On Science's online news service, ScienceNOW, I report on a very interesting paper from Leslie Knapp of the University of Cambridge and her colleagues that seems to provide additional support for the "grandmother hypothesis,"
the idea that the human menopause evolved because it allowed older women to help their daughters raise their own children.
Support for this notion of an evolutionary tradeoff between spreading one's own genes by having one's own children and doing so by helping grandchildren to survive has been inconsistent. The new study may show why: How strong the effect is depends on how closely related a grandmother is to her grandchildren.
Researchers seem surprised that this correlation is so strong, but the statistical significance is very high. Nobody is suggesting that grandmothers deliberately favor certain of their grandchildren, however, and the mechanism for this is still being worked out. The authors suggest a few possibilities, which I list at the end of my story.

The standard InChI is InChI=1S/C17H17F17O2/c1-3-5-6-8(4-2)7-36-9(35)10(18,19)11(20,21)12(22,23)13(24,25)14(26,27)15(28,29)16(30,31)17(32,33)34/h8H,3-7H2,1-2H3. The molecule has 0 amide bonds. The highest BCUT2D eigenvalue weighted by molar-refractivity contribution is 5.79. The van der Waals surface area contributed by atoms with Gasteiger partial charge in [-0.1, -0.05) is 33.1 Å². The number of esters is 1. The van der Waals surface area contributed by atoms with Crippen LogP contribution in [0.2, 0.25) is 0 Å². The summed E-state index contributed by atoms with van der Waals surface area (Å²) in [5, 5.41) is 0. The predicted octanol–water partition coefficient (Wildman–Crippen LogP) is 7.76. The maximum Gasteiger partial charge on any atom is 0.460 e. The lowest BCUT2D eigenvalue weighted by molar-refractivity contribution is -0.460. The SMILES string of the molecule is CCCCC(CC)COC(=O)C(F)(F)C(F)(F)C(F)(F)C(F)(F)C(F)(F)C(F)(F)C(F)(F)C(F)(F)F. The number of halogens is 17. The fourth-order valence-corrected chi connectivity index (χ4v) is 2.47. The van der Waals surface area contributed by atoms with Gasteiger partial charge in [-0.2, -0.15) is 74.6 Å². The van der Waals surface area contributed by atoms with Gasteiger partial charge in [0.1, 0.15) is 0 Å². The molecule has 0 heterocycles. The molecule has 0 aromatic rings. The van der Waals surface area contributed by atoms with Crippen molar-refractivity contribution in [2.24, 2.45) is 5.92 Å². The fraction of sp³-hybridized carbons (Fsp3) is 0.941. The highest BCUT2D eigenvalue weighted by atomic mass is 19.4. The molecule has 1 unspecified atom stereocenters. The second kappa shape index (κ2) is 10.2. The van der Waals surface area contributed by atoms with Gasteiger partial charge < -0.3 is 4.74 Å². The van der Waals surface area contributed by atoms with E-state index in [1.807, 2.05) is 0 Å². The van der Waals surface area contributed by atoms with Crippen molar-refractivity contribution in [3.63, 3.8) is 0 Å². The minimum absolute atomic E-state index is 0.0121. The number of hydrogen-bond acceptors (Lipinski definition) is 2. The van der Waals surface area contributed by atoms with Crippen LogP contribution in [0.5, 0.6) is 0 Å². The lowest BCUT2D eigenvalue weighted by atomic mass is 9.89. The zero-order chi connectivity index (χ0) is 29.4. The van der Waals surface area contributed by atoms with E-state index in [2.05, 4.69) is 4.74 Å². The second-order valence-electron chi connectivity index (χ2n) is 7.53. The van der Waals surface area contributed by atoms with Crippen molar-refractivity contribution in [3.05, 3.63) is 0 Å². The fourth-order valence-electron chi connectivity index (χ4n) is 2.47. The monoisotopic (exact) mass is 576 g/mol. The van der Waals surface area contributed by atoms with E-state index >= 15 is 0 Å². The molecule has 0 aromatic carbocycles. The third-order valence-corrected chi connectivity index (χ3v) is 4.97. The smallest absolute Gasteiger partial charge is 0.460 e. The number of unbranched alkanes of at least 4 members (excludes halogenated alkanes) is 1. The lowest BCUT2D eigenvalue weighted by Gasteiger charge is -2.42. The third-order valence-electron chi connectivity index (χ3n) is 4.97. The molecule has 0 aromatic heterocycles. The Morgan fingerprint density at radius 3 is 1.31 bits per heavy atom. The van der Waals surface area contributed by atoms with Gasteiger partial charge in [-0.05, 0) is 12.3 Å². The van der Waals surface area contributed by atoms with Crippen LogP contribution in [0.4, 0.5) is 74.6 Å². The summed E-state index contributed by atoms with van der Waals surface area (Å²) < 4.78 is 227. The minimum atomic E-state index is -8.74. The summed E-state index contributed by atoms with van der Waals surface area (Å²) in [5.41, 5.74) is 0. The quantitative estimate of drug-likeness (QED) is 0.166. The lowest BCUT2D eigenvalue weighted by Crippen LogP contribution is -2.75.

Photo: A grandmother and child from Malawi/Rebecca Sear
Whatever happened to Kenyanthropus platyops? My latest post for Science's Origins blog may seem somewhat inside baseball, but I assure you it's an important issue for human evolution researchers.
The Other Israel Film Festival is taking place next month. "Since its establishment in 2007, The Other Israel Film Festival had become a leader in the presentation and promotion of films by and about the Arab citizens of Israel," its Web site explains.